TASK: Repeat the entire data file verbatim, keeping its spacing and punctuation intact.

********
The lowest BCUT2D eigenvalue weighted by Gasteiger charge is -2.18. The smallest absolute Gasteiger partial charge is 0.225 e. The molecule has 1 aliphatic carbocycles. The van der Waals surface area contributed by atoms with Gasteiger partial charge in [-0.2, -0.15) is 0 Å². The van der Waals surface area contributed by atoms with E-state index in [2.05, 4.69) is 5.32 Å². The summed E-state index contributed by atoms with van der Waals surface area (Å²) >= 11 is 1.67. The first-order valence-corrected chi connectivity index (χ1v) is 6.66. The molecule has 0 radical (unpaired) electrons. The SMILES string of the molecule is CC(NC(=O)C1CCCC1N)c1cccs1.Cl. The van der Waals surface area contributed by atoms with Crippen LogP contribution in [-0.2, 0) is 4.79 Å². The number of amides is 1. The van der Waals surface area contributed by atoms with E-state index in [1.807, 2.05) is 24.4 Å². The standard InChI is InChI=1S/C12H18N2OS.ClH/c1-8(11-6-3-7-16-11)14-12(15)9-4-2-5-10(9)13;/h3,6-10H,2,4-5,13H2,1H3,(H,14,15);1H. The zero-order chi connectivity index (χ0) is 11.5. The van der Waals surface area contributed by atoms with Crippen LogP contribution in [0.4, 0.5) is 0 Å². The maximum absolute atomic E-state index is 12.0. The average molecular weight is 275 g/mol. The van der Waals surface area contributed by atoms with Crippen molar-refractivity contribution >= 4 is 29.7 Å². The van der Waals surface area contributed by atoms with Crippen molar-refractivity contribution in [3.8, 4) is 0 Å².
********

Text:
The lowest BCUT2D eigenvalue weighted by Gasteiger charge is -2.18. The smallest absolute Gasteiger partial charge is 0.225 e. The molecule has 1 aliphatic carbocycles. The van der Waals surface area contributed by atoms with Gasteiger partial charge in [-0.2, -0.15) is 0 Å². The van der Waals surface area contributed by atoms with E-state index in [2.05, 4.69) is 5.32 Å². The summed E-state index contributed by atoms with van der Waals surface area (Å²) >= 11 is 1.67. The first-order valence-corrected chi connectivity index (χ1v) is 6.66. The molecule has 0 radical (unpaired) electrons. The SMILES string of the molecule is CC(NC(=O)C1CCCC1N)c1cccs1.Cl. The van der Waals surface area contributed by atoms with Crippen LogP contribution in [-0.2, 0) is 4.79 Å². The number of amides is 1. The van der Waals surface area contributed by atoms with E-state index in [1.807, 2.05) is 24.4 Å². The standard InChI is InChI=1S/C12H18N2OS.ClH/c1-8(11-6-3-7-16-11)14-12(15)9-4-2-5-10(9)13;/h3,6-10H,2,4-5,13H2,1H3,(H,14,15);1H. The zero-order chi connectivity index (χ0) is 11.5. The van der Waals surface area contributed by atoms with Crippen LogP contribution in [0.4, 0.5) is 0 Å². The maximum absolute atomic E-state index is 12.0. The average molecular weight is 275 g/mol. The van der Waals surface area contributed by atoms with Crippen molar-refractivity contribution >= 4 is 29.7 Å². The van der Waals surface area contributed by atoms with Crippen molar-refractivity contribution in [3.8, 4) is 0 Å².